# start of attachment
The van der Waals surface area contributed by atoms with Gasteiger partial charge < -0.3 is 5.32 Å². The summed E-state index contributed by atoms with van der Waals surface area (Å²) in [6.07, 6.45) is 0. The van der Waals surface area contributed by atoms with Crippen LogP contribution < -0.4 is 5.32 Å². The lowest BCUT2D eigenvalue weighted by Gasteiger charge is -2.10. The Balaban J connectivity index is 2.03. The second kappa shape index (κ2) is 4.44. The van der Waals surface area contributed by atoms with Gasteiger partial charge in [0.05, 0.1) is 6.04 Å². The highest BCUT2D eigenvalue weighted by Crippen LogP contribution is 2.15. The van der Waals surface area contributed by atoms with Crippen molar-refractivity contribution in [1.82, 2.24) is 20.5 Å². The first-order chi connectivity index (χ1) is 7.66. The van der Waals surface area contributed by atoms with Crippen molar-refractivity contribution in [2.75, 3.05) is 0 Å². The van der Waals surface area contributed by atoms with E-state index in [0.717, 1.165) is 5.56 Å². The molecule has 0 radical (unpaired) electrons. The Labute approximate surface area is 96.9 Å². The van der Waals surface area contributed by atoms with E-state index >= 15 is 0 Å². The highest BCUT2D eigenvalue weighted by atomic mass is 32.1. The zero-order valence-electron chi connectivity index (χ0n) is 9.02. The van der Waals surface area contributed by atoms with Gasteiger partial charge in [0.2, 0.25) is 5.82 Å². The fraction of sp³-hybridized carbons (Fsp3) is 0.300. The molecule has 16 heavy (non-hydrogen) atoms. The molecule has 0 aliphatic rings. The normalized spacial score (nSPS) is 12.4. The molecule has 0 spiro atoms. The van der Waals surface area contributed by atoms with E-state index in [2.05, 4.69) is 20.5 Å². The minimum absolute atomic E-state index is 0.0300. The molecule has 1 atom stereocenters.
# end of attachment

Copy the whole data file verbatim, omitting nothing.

The van der Waals surface area contributed by atoms with Gasteiger partial charge < -0.3 is 5.32 Å². The summed E-state index contributed by atoms with van der Waals surface area (Å²) in [6.07, 6.45) is 0. The van der Waals surface area contributed by atoms with Crippen LogP contribution < -0.4 is 5.32 Å². The lowest BCUT2D eigenvalue weighted by Gasteiger charge is -2.10. The Balaban J connectivity index is 2.03. The second kappa shape index (κ2) is 4.44. The van der Waals surface area contributed by atoms with Gasteiger partial charge in [0.05, 0.1) is 6.04 Å². The highest BCUT2D eigenvalue weighted by Crippen LogP contribution is 2.15. The van der Waals surface area contributed by atoms with Crippen molar-refractivity contribution in [1.82, 2.24) is 20.5 Å². The first-order chi connectivity index (χ1) is 7.66. The van der Waals surface area contributed by atoms with Crippen molar-refractivity contribution in [2.75, 3.05) is 0 Å². The van der Waals surface area contributed by atoms with E-state index in [0.717, 1.165) is 5.56 Å². The molecule has 0 radical (unpaired) electrons. The Labute approximate surface area is 96.9 Å². The van der Waals surface area contributed by atoms with E-state index >= 15 is 0 Å². The highest BCUT2D eigenvalue weighted by atomic mass is 32.1. The zero-order valence-electron chi connectivity index (χ0n) is 9.02. The van der Waals surface area contributed by atoms with Gasteiger partial charge in [0.2, 0.25) is 5.82 Å². The fraction of sp³-hybridized carbons (Fsp3) is 0.300. The molecule has 16 heavy (non-hydrogen) atoms. The molecule has 0 aliphatic rings. The normalized spacial score (nSPS) is 12.4. The molecule has 0 spiro atoms. The van der Waals surface area contributed by atoms with E-state index in [2.05, 4.69) is 20.5 Å². The minimum absolute atomic E-state index is 0.0300. The molecule has 1 atom stereocenters.